Perhaps your circadian clock needs adjustment.
Each of us has an internal clock – a circadian clock -- inside our brain. It operates roughly on a 24-hour cycle, responding primarily to light and darkness, telling our bodies when to sleep.
Unlike a wristwatch or other clock, the circadian clock is flexible. It can slow down or speed up depending on how much light is around. That includes rays from computers and phones.
|In the first episode of Downton Abbey, the Countess of Grantham, played by Maggie Smith, complains about the newfangled electrical chandelier installed in her family's 1915 estate. "Oh, dear, such a glare," she says, shielding her eyes with a fan.|
Too much artificial light at the wrong time (at night) can change sleep patterns and make us groggy in the mornings.
In a recent test, subjects (night owls) spent just one week away from electrical lights and computers and in that amount of time, their internal clocks became synchronized to the sun.
They got the same amount of sleep as usual, but their internal clocks jumped ahead two hours, on average. Thus, they went to bed earlier and woke up after the chemicals in their brains told them it was time to rise and shine.
Two factors contributed to the change. Everyone got exposed to about four times as many photons while camping than they did in town (because sunshine is much brighter than indoor lighting). And the timing of the light was different. They were exposed to more light early in the day and less after sunset.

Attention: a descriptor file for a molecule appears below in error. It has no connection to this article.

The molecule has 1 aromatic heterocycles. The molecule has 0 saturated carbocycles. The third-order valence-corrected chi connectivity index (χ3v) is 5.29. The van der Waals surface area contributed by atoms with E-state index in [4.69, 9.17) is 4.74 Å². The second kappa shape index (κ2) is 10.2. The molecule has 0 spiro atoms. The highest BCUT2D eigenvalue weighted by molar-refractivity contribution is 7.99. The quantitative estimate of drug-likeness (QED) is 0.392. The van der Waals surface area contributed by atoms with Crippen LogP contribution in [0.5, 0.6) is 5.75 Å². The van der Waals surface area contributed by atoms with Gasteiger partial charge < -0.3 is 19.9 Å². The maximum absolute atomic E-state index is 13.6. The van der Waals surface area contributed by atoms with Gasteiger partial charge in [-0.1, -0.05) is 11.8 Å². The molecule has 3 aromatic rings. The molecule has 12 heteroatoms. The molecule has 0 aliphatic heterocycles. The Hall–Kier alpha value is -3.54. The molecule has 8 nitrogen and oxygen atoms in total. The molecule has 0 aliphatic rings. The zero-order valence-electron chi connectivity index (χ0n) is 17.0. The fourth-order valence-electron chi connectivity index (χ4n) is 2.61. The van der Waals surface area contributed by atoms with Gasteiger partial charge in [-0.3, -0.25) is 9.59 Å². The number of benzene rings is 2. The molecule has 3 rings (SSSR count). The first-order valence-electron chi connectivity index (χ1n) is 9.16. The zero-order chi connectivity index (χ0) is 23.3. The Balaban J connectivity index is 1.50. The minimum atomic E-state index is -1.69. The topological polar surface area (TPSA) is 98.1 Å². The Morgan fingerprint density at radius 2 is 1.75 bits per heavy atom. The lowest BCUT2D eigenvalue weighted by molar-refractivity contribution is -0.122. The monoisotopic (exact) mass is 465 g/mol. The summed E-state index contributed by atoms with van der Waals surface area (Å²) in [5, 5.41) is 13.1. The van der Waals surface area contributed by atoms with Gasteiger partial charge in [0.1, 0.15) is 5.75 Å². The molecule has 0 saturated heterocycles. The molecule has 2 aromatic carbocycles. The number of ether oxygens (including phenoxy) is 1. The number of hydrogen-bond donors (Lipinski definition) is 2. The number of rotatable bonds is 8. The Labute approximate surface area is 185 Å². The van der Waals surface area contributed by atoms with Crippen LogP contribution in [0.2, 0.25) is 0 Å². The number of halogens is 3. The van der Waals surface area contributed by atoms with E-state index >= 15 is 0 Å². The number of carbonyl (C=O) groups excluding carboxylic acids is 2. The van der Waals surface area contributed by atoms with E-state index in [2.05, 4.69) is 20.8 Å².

Makes perfect sense to me! We know that back in the days before electricity, activities were determined by available daylight. Up early with the sun to get the work done, wind down when it grew dark outside.
A tip to those who aren’t morning people but want to be: Reduce exposure to light at night by dimming the lights or turning off computers and phones, especially important within an hour before bedtime. Conversely, get as much natural light in the morning as possible: Raise the shades, take a walk.
Sleep doctor Katherine Sharkey at Brown University says that's exactly how she treats one type of sleep disorder. "We use bright light in morning to advance circadian rhythms."
Learn more about the research on this subject at Current Biology. Findings also reported in a story at National Public Radio.